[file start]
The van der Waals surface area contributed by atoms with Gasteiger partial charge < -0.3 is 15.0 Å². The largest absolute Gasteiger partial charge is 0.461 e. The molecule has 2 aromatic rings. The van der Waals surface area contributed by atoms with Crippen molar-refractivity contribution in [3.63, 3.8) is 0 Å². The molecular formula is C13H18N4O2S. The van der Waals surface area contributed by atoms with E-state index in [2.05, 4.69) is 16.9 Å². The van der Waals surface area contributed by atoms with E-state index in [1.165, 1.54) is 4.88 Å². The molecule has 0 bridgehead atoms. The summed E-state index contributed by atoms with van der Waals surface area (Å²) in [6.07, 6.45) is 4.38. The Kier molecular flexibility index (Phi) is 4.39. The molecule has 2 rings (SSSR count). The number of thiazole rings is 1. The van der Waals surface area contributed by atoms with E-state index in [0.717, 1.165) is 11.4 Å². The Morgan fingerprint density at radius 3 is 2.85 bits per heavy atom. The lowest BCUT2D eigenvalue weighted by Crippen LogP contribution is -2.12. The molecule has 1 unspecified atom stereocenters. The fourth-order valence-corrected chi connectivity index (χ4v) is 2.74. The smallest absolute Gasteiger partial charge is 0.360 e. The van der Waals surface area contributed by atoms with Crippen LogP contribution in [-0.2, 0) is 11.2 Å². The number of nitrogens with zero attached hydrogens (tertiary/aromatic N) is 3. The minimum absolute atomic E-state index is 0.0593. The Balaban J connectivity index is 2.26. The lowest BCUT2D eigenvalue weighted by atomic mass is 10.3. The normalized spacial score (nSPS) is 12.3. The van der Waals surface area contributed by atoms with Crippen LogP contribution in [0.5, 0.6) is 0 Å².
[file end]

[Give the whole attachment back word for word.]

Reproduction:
The van der Waals surface area contributed by atoms with Gasteiger partial charge < -0.3 is 15.0 Å². The largest absolute Gasteiger partial charge is 0.461 e. The molecule has 2 aromatic rings. The van der Waals surface area contributed by atoms with Crippen molar-refractivity contribution in [3.63, 3.8) is 0 Å². The molecular formula is C13H18N4O2S. The van der Waals surface area contributed by atoms with E-state index in [2.05, 4.69) is 16.9 Å². The van der Waals surface area contributed by atoms with E-state index in [1.165, 1.54) is 4.88 Å². The molecule has 0 bridgehead atoms. The summed E-state index contributed by atoms with van der Waals surface area (Å²) in [6.07, 6.45) is 4.38. The Kier molecular flexibility index (Phi) is 4.39. The molecule has 2 rings (SSSR count). The number of thiazole rings is 1. The van der Waals surface area contributed by atoms with E-state index in [0.717, 1.165) is 11.4 Å². The Morgan fingerprint density at radius 3 is 2.85 bits per heavy atom. The lowest BCUT2D eigenvalue weighted by Crippen LogP contribution is -2.12. The molecule has 1 unspecified atom stereocenters. The fourth-order valence-corrected chi connectivity index (χ4v) is 2.74. The smallest absolute Gasteiger partial charge is 0.360 e. The van der Waals surface area contributed by atoms with Crippen LogP contribution in [-0.2, 0) is 11.2 Å². The number of nitrogens with zero attached hydrogens (tertiary/aromatic N) is 3. The minimum absolute atomic E-state index is 0.0593. The Balaban J connectivity index is 2.26. The lowest BCUT2D eigenvalue weighted by atomic mass is 10.3. The normalized spacial score (nSPS) is 12.3. The van der Waals surface area contributed by atoms with Crippen LogP contribution in [0.5, 0.6) is 0 Å².